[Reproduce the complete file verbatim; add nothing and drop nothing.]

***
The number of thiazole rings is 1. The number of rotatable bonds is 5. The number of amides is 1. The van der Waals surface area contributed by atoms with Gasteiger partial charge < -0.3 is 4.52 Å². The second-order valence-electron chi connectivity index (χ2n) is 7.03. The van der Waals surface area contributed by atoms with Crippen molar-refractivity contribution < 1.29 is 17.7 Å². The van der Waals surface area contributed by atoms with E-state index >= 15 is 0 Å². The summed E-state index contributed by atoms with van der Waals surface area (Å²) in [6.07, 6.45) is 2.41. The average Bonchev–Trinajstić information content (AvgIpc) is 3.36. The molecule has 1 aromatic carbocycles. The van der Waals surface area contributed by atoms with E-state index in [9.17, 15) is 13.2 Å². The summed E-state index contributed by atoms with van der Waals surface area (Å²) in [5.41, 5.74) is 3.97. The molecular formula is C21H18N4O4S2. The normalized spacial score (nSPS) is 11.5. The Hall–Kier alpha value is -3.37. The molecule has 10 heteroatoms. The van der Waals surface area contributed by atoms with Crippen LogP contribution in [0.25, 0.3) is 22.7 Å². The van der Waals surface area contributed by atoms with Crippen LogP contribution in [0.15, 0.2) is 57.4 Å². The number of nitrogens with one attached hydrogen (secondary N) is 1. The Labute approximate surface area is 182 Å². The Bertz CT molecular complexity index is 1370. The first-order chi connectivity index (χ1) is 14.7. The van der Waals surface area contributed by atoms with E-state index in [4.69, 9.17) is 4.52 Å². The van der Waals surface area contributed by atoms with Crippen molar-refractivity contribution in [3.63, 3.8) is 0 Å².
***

The number of thiazole rings is 1. The number of rotatable bonds is 5. The number of amides is 1. The van der Waals surface area contributed by atoms with Gasteiger partial charge < -0.3 is 4.52 Å². The second-order valence-electron chi connectivity index (χ2n) is 7.03. The van der Waals surface area contributed by atoms with Crippen molar-refractivity contribution < 1.29 is 17.7 Å². The van der Waals surface area contributed by atoms with E-state index >= 15 is 0 Å². The summed E-state index contributed by atoms with van der Waals surface area (Å²) in [6.07, 6.45) is 2.41. The average Bonchev–Trinajstić information content (AvgIpc) is 3.36. The molecule has 1 aromatic carbocycles. The van der Waals surface area contributed by atoms with E-state index in [9.17, 15) is 13.2 Å². The summed E-state index contributed by atoms with van der Waals surface area (Å²) in [5.41, 5.74) is 3.97. The molecular formula is C21H18N4O4S2. The normalized spacial score (nSPS) is 11.5. The Hall–Kier alpha value is -3.37. The molecule has 10 heteroatoms. The van der Waals surface area contributed by atoms with Crippen LogP contribution in [0.25, 0.3) is 22.7 Å². The van der Waals surface area contributed by atoms with Crippen LogP contribution in [0.15, 0.2) is 57.4 Å². The number of nitrogens with one attached hydrogen (secondary N) is 1. The Labute approximate surface area is 182 Å². The Bertz CT molecular complexity index is 1370. The first-order chi connectivity index (χ1) is 14.7. The van der Waals surface area contributed by atoms with E-state index in [4.69, 9.17) is 4.52 Å². The van der Waals surface area contributed by atoms with Crippen molar-refractivity contribution in [3.63, 3.8) is 0 Å².